A committee of farmers, developers and planners looking at ways to protect Loudoun County farmland is expected to endorse a proposal next week encouraging cluster development in the rural part of the county.

A subcommittee of the Rural Management Plan Task Force decided last week to recommend cluster development to the full task force when it reports back next week, after months of struggling to understand the long-range effects of a development process that is so rare no one knows much about it.

Clusters orginally were proposed in the task force as a way of allowing farmers pressured by rising operating costs to sell off part of their property without deleting large chunks of land from the county's dwindling pool of arable land.

Theoretically, a cluster is a development in which the houses are built close together on a few acres, instead of spread out on larger lots. For example, existing agricultural zoning in the county sets a minimum lot size of 10 acres per house. Assuming the farmer wants to develop 100 acres, for example, 10 houses could be placed in an area smaller than 100 acres under the cluster concept, leaving the vast majority of the land open for other uses such as farming or parks. In exchange for the county allowing the farmer to build a concentrated development, the open land then would be protected by easements from any future development.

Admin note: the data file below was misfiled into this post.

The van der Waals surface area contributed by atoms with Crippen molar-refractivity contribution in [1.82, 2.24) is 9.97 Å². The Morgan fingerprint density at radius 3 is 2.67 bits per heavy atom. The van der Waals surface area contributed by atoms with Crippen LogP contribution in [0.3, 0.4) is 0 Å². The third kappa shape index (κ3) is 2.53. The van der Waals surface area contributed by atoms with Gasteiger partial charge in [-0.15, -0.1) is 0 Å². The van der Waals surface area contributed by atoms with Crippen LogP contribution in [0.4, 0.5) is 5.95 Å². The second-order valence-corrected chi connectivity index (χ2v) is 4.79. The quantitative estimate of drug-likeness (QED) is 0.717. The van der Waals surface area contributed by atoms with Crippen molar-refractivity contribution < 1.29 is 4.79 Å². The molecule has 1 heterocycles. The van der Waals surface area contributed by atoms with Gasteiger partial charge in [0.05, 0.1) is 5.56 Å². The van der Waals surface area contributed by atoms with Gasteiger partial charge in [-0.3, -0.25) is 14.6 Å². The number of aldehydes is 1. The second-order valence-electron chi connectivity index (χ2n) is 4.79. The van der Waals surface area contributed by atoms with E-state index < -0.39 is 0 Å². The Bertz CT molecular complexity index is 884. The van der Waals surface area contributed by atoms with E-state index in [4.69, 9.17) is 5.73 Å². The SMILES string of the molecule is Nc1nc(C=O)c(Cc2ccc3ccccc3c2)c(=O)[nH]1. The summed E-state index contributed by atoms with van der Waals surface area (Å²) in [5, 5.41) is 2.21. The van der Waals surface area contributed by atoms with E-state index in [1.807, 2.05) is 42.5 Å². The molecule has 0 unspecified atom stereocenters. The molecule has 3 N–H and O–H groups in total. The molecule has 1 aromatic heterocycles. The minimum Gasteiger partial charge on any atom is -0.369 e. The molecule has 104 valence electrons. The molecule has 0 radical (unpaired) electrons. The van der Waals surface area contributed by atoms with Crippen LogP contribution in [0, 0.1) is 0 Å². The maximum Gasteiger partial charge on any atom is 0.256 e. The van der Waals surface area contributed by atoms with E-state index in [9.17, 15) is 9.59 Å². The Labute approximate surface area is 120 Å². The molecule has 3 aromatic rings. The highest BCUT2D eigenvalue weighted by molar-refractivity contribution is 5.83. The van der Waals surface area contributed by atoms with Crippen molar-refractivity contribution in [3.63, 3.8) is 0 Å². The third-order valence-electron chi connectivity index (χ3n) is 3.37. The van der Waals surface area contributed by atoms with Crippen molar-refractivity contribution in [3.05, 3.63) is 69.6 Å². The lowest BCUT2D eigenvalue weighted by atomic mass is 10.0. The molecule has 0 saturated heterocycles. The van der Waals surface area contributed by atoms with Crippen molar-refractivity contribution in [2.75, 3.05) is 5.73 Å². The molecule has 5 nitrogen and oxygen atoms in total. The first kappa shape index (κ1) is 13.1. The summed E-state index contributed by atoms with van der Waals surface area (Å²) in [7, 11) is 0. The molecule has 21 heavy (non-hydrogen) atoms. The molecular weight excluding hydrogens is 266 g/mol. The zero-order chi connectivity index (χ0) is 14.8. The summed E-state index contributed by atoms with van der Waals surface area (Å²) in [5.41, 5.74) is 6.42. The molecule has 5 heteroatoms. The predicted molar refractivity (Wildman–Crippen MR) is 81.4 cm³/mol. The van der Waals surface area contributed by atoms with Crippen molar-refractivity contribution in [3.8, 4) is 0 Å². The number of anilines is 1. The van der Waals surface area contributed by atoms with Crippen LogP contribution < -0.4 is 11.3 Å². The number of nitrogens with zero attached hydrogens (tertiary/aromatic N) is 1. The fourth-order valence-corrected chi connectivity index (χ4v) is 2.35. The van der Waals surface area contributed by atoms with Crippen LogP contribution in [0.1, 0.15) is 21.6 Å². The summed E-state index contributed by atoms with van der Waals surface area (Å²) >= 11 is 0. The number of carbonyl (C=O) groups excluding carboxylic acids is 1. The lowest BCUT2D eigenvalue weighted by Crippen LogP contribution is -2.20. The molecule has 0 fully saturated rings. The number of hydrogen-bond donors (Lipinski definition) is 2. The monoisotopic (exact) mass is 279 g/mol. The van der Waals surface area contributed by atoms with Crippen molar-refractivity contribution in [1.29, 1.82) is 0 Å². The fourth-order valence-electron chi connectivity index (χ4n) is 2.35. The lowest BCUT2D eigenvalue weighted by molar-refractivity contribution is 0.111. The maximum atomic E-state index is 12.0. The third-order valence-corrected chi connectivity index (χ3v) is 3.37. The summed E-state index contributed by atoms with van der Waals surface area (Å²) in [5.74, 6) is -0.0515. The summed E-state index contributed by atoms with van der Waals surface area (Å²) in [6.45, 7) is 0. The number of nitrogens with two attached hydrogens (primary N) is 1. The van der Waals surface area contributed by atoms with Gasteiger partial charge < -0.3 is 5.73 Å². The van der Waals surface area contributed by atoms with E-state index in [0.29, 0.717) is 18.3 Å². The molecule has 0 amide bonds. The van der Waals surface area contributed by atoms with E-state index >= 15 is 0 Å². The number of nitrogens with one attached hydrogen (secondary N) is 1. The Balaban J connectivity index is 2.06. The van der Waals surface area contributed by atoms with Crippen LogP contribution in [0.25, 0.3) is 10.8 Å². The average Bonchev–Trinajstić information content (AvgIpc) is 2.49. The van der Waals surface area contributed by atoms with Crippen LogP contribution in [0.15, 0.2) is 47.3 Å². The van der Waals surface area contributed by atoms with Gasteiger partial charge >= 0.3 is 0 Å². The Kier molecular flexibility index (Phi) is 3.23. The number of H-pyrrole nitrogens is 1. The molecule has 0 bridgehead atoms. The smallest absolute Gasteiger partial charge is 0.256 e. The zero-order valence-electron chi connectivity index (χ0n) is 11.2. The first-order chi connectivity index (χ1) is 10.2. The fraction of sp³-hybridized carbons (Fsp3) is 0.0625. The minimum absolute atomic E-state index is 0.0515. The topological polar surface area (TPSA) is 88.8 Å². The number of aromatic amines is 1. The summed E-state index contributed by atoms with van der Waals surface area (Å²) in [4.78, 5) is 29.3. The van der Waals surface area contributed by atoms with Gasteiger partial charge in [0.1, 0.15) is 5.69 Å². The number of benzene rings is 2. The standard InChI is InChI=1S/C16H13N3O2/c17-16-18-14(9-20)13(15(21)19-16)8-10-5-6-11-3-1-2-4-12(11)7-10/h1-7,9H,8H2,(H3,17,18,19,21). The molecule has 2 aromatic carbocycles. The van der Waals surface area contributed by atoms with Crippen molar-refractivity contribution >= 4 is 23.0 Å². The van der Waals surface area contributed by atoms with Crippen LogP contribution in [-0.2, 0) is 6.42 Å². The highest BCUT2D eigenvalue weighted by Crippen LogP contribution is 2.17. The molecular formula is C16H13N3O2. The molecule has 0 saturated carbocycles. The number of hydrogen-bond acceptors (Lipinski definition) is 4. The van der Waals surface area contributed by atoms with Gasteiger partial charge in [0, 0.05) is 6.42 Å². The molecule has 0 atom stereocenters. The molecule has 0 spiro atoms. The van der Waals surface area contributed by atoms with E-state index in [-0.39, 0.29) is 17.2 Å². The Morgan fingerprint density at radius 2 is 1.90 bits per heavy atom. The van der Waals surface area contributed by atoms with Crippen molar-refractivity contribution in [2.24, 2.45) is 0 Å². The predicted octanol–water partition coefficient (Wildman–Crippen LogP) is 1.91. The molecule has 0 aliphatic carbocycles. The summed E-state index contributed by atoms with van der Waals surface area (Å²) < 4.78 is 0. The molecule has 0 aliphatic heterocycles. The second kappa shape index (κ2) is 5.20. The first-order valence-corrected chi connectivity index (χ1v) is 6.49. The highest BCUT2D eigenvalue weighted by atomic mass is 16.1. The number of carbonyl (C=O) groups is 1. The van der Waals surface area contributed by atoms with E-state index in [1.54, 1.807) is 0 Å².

In practice, though, in the few areas where cluster development has been encouraged, there appear to be some problems, and Loudoun's farmers are concerned now that the concept could open up acres of land that currently have little development potential.

"If you change the subdivision ordinance to allow clusters on lots without good road frontage, you are going to open up areas of the county that currently have no development potential at all," said Charles Planck, a Loudoun farmer serving on the Rural Management Plan Task Force. "A lot of the land that is developable has already been subdivided, and at the moment there is a greater pool of landlocked parcels. There are already too many houses, and I just don't want to vote for something that will allow more development."